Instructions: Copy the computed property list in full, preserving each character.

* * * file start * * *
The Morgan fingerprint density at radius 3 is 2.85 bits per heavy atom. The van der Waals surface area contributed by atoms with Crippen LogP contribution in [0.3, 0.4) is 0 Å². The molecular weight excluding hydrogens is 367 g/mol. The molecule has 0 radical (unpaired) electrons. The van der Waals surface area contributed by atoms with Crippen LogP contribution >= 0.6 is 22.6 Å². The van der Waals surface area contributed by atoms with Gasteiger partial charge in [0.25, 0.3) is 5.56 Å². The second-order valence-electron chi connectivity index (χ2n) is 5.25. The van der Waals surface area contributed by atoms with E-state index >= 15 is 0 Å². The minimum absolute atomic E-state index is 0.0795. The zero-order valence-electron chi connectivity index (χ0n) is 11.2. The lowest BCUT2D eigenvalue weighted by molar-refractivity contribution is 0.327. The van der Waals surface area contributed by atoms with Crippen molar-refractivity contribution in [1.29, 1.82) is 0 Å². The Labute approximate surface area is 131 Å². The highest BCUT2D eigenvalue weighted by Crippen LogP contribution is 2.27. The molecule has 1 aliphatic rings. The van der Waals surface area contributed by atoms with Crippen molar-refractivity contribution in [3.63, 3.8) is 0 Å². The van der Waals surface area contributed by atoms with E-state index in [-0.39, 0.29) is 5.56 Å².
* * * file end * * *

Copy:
The Morgan fingerprint density at radius 3 is 2.85 bits per heavy atom. The van der Waals surface area contributed by atoms with Crippen LogP contribution in [0.3, 0.4) is 0 Å². The molecular weight excluding hydrogens is 367 g/mol. The molecule has 0 radical (unpaired) electrons. The van der Waals surface area contributed by atoms with Crippen LogP contribution >= 0.6 is 22.6 Å². The van der Waals surface area contributed by atoms with Gasteiger partial charge in [0.25, 0.3) is 5.56 Å². The second-order valence-electron chi connectivity index (χ2n) is 5.25. The van der Waals surface area contributed by atoms with E-state index >= 15 is 0 Å². The minimum absolute atomic E-state index is 0.0795. The zero-order valence-electron chi connectivity index (χ0n) is 11.2. The lowest BCUT2D eigenvalue weighted by molar-refractivity contribution is 0.327. The van der Waals surface area contributed by atoms with Crippen molar-refractivity contribution in [1.29, 1.82) is 0 Å². The Labute approximate surface area is 131 Å². The highest BCUT2D eigenvalue weighted by Crippen LogP contribution is 2.27. The molecule has 1 aliphatic rings. The van der Waals surface area contributed by atoms with Crippen molar-refractivity contribution in [3.63, 3.8) is 0 Å². The van der Waals surface area contributed by atoms with E-state index in [-0.39, 0.29) is 5.56 Å².